As everyone knows by now, the world is coming to an end in about a month. The Mayans say so. People everywhere are looking for a viable escape plan. Many believe that a mountain in France, Pic de Bugarach, where UFOs have been sighted, is really a kind of dome covering a huge flying saucer hangar that will open up on Doomsday to reveal a giant spaceship that will take all its passengers to another world. The French government is concerned that legions of idiots will converge on the mountain and create difficulties before dying of hunger, thirst, accident, or suicide; so the area will be closed off.This is not the first time that the world has ended and believers have sought the high ground — in fact, this has been a fairly common event over the centuries. One such doomsday was prophesized in Chicago in 1954 by Dorothy Martin who was receiving messages from an alien being named Sananda. Most of humanity was to be wiped out by a huge flood on December 21 and those who would be saved needed to build a special altar on a mountain top where a flying saucer would land and carry them away. A group of believers formed around Martin and the mountain idea was abandoned. The altar became Martin’s sun porch where the group would wait for the saucers to carry them away. Among the people joining the group were students of a sociologist named Leon Festinger. These were not believers, these were skeptics who wanted to study the group’s dynamics when the great deluge did not materialize.
Festinger published his findings as When Prophecy Fails and it is regarded as a classic by social scientists. The members of the Chicago group have their names changed — Dorothy Martin became Marian Keech, for example — and the locale was shifted to an imaginary city in Michigan.
Many of the group are from a nearby college. Some are students and some employed by the school. The other members have disparate backgrounds. One, called Bob Eastman in the book, has led a “rough” life after leaving the military and sounds somewhat like the Joaquin Phoenix character in The Master. The group appears to do him some good — he gives up alcohol and tobacco and settles down a bit; he has direction and purpose. What the group members have in common is a desire to find a spiritual path for themselves. They called themselves “Seekers”.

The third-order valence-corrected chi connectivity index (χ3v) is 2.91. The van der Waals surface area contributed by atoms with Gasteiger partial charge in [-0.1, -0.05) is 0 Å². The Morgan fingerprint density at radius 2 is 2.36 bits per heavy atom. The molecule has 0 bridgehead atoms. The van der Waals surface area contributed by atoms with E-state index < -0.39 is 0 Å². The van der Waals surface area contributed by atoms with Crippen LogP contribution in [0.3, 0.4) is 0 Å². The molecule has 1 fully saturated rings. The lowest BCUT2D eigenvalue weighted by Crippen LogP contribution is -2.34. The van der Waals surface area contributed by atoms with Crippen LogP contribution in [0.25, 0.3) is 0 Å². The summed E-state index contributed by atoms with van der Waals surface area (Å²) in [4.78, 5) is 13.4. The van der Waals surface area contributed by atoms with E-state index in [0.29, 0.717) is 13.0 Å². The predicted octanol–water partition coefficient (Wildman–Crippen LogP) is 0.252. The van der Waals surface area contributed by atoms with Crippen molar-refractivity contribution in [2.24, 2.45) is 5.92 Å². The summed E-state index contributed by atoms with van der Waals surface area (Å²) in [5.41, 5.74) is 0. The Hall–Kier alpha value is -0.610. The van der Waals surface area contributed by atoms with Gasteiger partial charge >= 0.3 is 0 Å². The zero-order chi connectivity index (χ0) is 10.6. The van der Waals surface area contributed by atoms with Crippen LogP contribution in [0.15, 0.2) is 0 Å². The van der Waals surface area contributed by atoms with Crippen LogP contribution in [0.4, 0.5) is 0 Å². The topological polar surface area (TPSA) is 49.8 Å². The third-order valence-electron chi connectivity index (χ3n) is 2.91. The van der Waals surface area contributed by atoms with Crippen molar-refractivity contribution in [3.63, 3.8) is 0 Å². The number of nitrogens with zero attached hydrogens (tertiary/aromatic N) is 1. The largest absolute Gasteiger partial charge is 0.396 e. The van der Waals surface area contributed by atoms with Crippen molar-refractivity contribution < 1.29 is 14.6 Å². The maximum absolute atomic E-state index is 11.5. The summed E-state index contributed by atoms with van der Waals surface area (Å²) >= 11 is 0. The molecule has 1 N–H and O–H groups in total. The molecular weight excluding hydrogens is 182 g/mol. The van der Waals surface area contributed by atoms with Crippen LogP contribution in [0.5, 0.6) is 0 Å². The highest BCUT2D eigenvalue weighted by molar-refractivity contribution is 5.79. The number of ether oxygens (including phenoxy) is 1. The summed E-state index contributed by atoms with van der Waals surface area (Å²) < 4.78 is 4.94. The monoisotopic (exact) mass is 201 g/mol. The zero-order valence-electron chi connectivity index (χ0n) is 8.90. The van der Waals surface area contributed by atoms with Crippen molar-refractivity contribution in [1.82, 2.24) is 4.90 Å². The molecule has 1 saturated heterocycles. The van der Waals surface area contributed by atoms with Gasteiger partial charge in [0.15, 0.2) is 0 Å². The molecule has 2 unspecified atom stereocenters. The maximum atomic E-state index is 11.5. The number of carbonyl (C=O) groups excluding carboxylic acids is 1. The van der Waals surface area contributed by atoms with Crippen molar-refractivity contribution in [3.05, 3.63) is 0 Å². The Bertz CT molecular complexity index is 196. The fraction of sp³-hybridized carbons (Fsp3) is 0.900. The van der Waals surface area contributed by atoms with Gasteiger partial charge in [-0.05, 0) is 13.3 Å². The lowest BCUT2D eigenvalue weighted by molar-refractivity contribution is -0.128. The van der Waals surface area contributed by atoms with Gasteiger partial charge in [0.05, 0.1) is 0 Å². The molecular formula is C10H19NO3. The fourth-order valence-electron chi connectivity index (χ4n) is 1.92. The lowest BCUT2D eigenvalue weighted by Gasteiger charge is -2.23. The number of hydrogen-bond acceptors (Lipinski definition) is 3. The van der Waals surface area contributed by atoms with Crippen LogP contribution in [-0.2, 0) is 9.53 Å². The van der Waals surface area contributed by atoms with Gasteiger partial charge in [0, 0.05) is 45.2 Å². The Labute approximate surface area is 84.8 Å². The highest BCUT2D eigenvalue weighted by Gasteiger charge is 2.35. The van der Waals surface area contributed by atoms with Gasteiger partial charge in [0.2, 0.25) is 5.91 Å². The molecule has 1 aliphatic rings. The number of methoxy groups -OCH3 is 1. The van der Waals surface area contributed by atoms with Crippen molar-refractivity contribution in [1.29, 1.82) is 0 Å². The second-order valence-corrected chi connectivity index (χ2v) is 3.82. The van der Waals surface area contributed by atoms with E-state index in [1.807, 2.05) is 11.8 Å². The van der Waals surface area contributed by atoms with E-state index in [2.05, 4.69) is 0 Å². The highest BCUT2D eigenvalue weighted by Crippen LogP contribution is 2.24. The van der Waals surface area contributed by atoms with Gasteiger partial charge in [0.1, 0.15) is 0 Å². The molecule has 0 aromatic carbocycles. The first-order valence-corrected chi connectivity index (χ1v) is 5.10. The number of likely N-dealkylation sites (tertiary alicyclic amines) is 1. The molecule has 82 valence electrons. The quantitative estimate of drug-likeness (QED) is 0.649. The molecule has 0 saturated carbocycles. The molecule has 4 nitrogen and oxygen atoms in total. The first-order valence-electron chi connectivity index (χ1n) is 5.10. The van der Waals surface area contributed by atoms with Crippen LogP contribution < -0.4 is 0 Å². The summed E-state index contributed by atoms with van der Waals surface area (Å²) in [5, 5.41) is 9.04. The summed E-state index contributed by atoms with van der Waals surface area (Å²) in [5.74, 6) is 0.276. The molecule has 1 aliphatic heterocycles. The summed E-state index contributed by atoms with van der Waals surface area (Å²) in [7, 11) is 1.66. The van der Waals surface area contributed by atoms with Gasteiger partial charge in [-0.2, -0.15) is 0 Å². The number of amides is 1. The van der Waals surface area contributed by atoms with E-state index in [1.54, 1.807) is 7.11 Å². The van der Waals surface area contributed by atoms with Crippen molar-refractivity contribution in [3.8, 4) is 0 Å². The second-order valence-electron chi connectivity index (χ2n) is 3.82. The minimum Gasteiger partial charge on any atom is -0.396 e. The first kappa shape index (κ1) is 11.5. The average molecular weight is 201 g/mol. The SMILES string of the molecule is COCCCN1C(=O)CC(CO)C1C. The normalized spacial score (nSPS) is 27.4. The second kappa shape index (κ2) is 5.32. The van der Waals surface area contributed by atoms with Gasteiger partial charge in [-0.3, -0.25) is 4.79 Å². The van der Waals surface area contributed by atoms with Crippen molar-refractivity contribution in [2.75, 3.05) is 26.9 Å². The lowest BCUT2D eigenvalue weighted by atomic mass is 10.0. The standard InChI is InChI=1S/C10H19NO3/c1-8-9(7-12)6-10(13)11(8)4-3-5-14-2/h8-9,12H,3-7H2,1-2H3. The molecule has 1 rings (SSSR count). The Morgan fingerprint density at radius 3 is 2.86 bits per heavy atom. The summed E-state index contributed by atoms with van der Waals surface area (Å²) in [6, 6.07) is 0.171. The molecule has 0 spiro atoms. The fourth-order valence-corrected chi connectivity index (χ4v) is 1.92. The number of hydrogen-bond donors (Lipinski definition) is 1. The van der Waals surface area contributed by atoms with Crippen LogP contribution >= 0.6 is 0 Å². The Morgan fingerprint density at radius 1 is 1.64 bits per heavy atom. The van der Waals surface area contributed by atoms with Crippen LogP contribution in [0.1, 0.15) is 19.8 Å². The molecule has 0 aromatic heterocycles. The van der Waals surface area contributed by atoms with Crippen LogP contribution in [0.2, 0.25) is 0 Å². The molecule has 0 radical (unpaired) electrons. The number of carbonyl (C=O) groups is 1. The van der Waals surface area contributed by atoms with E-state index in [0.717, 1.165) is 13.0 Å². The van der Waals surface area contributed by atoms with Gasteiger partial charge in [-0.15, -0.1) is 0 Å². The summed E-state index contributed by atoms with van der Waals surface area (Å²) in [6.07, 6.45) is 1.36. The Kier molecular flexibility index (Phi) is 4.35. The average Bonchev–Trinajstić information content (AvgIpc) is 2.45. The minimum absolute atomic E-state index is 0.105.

Festinger thought that the dissonance of having their beliefs shown to be false — at least in terms of the prophecy — might lead to several possible outcomes. One of these would be a shift to trying to convince others to join them. Festinger references similar groups throughout history and very specifically mentions Christianity. At any rate, the group of seekers had been very cautious about bringing in new members and rigorously examined anyone wanting to join. But when the alien spaceships did not arrive, the group members began attempting to convert others to their beliefs. Dorothy Martin went on to found a group called the Association of Sananda which is still active today.It is easy enough to laugh at the delusions of people seeking spiritual comfort but the book avoids that. Certainly there is some pathos:
The Armstrongs’ son, who had never believed firmly but who was committed to the ideology by his parents’ actions, awoke on the morning of the 21st to listen to the news and then returned to bed where he remained, face to the wall and uncommunicative for almost the rest of the day.
So the lesson is, after December 21 there will be a host of people trying to convince you that the Mayan prophecy was the real deal, just misinterpreted. They will have groups and texts and websites. Before you react to them remember this: December 21 is when the sun dies. Thus it has been for millennia and humans have often felt called upon to assist the solar rebirth — sometimes with human sacrifice. UFOs are a far more genial form of delusion and I don’t want to mock them too much for fear that seekers will find a darker path.